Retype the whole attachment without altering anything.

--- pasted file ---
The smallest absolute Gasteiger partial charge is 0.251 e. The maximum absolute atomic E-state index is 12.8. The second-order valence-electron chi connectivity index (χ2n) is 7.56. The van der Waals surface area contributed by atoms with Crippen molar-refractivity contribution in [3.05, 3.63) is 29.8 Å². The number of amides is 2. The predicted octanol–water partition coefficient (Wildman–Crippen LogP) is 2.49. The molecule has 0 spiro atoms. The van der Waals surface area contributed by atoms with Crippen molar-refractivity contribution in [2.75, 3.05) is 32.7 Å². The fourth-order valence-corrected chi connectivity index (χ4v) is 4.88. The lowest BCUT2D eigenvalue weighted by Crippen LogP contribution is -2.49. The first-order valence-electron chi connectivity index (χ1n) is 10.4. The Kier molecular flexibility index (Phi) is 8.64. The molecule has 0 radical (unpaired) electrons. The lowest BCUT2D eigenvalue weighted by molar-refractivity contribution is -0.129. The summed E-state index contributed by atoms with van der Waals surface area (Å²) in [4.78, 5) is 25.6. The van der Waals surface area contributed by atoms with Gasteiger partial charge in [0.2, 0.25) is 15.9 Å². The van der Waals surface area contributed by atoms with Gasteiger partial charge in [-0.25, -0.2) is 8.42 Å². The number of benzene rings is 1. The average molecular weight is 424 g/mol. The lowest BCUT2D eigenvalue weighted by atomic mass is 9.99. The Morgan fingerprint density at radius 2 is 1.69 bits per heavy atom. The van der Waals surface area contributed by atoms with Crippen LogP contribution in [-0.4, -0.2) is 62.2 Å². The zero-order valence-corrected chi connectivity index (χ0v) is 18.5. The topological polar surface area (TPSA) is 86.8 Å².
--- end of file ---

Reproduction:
The smallest absolute Gasteiger partial charge is 0.251 e. The maximum absolute atomic E-state index is 12.8. The second-order valence-electron chi connectivity index (χ2n) is 7.56. The van der Waals surface area contributed by atoms with Crippen molar-refractivity contribution in [3.05, 3.63) is 29.8 Å². The number of amides is 2. The predicted octanol–water partition coefficient (Wildman–Crippen LogP) is 2.49. The molecule has 0 spiro atoms. The van der Waals surface area contributed by atoms with Crippen molar-refractivity contribution in [2.75, 3.05) is 32.7 Å². The fourth-order valence-corrected chi connectivity index (χ4v) is 4.88. The lowest BCUT2D eigenvalue weighted by Crippen LogP contribution is -2.49. The first-order valence-electron chi connectivity index (χ1n) is 10.4. The Kier molecular flexibility index (Phi) is 8.64. The molecule has 0 radical (unpaired) electrons. The lowest BCUT2D eigenvalue weighted by molar-refractivity contribution is -0.129. The summed E-state index contributed by atoms with van der Waals surface area (Å²) in [4.78, 5) is 25.6. The van der Waals surface area contributed by atoms with Gasteiger partial charge in [0.2, 0.25) is 15.9 Å². The van der Waals surface area contributed by atoms with Gasteiger partial charge in [-0.25, -0.2) is 8.42 Å². The number of benzene rings is 1. The average molecular weight is 424 g/mol. The lowest BCUT2D eigenvalue weighted by atomic mass is 9.99. The Morgan fingerprint density at radius 2 is 1.69 bits per heavy atom. The van der Waals surface area contributed by atoms with Crippen LogP contribution in [-0.4, -0.2) is 62.2 Å². The zero-order valence-corrected chi connectivity index (χ0v) is 18.5. The topological polar surface area (TPSA) is 86.8 Å².